w = sqrt(-1)
#w = sqrt(-2)
#w = sqrt(-3)
#w = sqrt(-7)
#w = CC(0.5 * (1 + sqrt(-3)))
# parameters for the plotting
RANGELIM = 2 # what range of values should we cover (so this is unrelated to the maths, and just about drawing the little circles...)
MAXX = 6 # we specify what ranges we wanna look at for x and y (a more careful programming would estimate the required RANGELIM value from this data, but we're feeling lazy today...)
MINX = -6
MAXY = 6
MINY = -6
if (w.imag_part() == 0):
print("WARNING: Maybe you're using this in the wrong way. This script just works in the imaginary quadratic case, otherwise the norm function looks different...")
exit()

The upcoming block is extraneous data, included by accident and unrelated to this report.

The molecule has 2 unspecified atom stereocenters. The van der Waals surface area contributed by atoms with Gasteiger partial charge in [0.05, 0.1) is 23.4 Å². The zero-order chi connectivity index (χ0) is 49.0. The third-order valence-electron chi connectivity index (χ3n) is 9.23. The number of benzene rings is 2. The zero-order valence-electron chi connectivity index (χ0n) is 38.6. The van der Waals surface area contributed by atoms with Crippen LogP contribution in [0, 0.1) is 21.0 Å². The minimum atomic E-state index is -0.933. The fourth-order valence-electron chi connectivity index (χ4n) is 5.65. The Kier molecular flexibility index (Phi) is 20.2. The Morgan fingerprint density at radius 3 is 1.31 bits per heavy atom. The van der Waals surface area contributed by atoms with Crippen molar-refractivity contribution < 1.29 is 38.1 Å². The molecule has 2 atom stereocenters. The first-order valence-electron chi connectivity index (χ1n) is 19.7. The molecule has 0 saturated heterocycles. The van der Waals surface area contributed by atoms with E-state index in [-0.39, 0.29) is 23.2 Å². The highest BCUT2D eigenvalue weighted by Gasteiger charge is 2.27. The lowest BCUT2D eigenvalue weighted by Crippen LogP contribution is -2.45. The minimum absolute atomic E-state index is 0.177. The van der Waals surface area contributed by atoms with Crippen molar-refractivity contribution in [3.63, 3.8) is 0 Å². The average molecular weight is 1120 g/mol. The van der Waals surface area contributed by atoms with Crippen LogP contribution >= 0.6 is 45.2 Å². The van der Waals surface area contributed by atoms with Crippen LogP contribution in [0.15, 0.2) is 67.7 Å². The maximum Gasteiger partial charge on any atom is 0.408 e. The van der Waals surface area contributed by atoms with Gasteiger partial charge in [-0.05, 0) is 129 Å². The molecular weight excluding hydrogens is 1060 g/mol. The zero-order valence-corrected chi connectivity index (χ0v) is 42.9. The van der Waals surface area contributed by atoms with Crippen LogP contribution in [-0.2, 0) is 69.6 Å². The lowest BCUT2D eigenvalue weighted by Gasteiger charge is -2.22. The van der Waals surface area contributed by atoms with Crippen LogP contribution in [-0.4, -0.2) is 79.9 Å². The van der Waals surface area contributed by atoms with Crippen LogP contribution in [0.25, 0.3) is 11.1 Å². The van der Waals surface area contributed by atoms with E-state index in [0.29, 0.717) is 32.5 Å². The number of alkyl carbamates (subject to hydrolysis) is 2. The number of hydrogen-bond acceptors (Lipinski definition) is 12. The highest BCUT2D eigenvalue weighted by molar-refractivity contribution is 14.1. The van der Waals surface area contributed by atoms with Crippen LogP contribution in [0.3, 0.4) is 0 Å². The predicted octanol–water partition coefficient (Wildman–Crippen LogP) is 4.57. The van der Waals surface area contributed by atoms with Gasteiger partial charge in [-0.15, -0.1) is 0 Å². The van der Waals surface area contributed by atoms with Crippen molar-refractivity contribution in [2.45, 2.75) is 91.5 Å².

p = circle((0,0),0.01) # draw a circle at the original... this is just to start a 2d plot so that we can add new circles to our graphic by using "+"
for a in range(-RANGELIM,RANGELIM+1):
for b in range(-RANGELIM,RANGELIM+1):
# point under the complex embedding
z = CC(a + b * w) # as a and b range through the integers in the interval [-RANGELIM,+RANGELIM], set z to a + b*w
# the complex number z, when drawn as a point in the plane, has the real and imaginary part as its x- and y-coordinate
cx = z.real_part()
cy = z.imag_part()
# now draw a little circle around the point with coordinates (cx,cy)
p += circle( (cx,cy), 0.02, color='red')
# now we draw a big circle around the same point, but of radius 1. The parameter "alpha" controls how opaque/transparent we draw the circle
# ...so we draw it mostly transparently with the idea that we can see how various circles overlap. The more circles overlap, the darker
# the color gets. If a point stays white, no circle ever covered it.
p += circle( (cx,cy), 1, facecolor='blue', fill=True, alpha=0.18)
p.show(xmin=MINX, ymin=MINY, xmax=MAXX, ymax=MAXY, figsize=11)